Scientists Reverse Aging in Rat Stem Cells

Scientists who discovered aging appears to be related to the stiffness of the environment where cells live have reversed the process in rat brain stem cells.

Researchers studied oligodendrocyte progenitor cells (OPCs) in young and old rat brains, and found they were affected by stiffness in the organ caused by aging. These stem cells, meaning they can turn into other types of cell, are found in the central nervous system.

The team also found that a protein called Piezo1, which senses how stiff its surroundings are, could be harnessed to trick stem cells into thinking they were in a younger, softer environment. Deleting the protein from the OPCs in older rat brains appeared to make them behave younger. Taking OPCs from older rats and putting them in younger rodents was also found to rejuvenate the cells.

Kevin Chalut, a biophysicist at the University of Cambridge and co-author of the study published in the journal Nature told Newsweek: "The study tells us that aging, at least for stem cells we studied, is not driven by anything intrinsic to the cell. It is instead driven by the environment. This was already known to be a factor, but the true significance here is to show that it is the stiffness of the environment alone that drives the aging of the stem cells.

"This is rather remarkable because it suggests an entirely new way of thinking about what controls aging in stem cells, and furthermore, since stiffness is a single factor from the environment, it suggest a means to straightforwardly reverse aging in stem cells'" Chalut explained.

"It may be that this could be a key to aging in stem cells for all the tissues in the body, pointing to a means to aid regeneration of diseased or damaged tissue with age."

However, Chalut stressed the team has so far only demonstrated the findings in just one stem cell system in rodents, and this may not work in humans.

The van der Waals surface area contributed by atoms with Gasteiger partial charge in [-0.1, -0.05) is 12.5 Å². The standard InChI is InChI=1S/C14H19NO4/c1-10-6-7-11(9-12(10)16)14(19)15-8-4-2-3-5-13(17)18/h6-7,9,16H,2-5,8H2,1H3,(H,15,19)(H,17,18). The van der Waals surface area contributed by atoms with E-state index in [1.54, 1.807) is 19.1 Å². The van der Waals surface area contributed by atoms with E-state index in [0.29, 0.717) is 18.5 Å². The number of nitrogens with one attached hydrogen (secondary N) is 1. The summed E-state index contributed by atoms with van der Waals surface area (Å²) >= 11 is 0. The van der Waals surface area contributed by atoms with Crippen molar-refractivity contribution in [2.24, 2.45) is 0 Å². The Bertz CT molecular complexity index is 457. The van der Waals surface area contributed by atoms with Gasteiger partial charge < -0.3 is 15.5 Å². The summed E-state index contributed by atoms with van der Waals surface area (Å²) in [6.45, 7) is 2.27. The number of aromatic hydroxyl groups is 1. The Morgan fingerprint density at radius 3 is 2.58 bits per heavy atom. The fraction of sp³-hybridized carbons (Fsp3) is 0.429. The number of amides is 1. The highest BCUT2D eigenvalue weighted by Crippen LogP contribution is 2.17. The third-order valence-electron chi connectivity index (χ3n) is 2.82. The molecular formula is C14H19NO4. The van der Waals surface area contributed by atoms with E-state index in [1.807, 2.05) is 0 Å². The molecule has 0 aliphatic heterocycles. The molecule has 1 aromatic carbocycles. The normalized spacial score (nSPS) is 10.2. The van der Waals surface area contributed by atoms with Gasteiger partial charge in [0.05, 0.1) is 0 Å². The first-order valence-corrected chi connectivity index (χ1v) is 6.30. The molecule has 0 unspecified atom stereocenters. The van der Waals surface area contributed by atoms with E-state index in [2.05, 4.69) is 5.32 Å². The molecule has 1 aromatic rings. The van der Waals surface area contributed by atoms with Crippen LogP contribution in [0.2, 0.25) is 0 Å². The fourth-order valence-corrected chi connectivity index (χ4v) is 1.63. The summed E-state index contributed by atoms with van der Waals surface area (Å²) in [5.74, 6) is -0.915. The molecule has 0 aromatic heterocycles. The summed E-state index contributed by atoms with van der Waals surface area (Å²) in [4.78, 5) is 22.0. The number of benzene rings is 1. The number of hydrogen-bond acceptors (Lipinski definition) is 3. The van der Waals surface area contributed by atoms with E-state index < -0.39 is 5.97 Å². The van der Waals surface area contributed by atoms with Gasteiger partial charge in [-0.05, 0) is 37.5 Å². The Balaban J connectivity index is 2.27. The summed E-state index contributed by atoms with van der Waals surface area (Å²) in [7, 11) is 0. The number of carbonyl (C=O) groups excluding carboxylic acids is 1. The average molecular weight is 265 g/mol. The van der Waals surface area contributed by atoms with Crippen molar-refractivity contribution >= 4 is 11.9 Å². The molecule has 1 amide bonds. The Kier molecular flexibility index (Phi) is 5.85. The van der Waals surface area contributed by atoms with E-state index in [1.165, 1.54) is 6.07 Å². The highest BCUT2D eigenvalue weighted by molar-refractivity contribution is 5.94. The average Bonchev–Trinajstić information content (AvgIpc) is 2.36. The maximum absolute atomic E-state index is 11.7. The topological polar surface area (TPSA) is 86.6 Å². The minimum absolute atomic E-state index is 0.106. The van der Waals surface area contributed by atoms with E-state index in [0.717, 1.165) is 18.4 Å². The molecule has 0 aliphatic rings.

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A stock image of a young and older face. Researchers have looked at aging in specific rat stem cells. Getty

Asked whether the research could be used to reverse physical aging in humans, or treat age-related conditions such as Alzheimer's disease, Chalut told Newsweek: "The need to study other tissues, such as skin, is very pressing. We have every reason to believe that the mechanical properties of tissue could play a highly significant role in aging.

"It may well be that our findings could be applied to help rejuvenate other tissues. It is possible that our findings could help with multiple brain conditions, including Alzheimer's, but as of now the most obvious is multiple sclerosis (MS), which is driven in large part by loss of function in the stem cells we studied."

OPCs help to keep the brain healthy and are used by the body to make the myelin sheath which protects our central nervous system. This myelin is attacked by the immune system in those with MS.

Susan Kohlhaas, director of research at the MS Society which part funded the research, highlighted how the findings could one day help those with multiple sclerosis. She commented in a statement: "MS is relentless, painful, and disabling, and treatments that can slow and prevent the accumulation of disability over time are desperately needed.

"The Cambridge team's discoveries on how brain stem cells age and how this process might be reversed have important implications for future treatment, because it gives us a new target to address issues associated with aging and MS, including how to potentially regain lost function in the brain."

Joao Pedro De Magalhaes, senior lecturer in musculoskeletal biology at the University of Liverpool, who did not work on the study, told Newsweek the research is "really interesting and timely."

"The topic of how the tissue microenvironment influences aging of stem cells is a fascinating one that has been the focus of considerable research in recent years. Results from other labs, for example using parabiosis (i.e., joining the circulatory system to two animals), have demonstrated the role of the environment and circulatory factors in loss of function with age of stem cells. This study is quite interesting in showing the importance of tissue microenvironment for a particular type of stem cell found in the central nervous system."

Georgina Ellison-Hughes reader of physiology at King's College London, who was not involved in the work, told Newsweek she was surprised by the importance of the aged environment together with tissue mechanics on central nervous system progenitor cell function.

"It would be interesting to see if tissue mechanics affect progenitor cell function in other organs, especially where increased stiffness plays a big part in other age-related disease, such as cardiovascular disease," she said.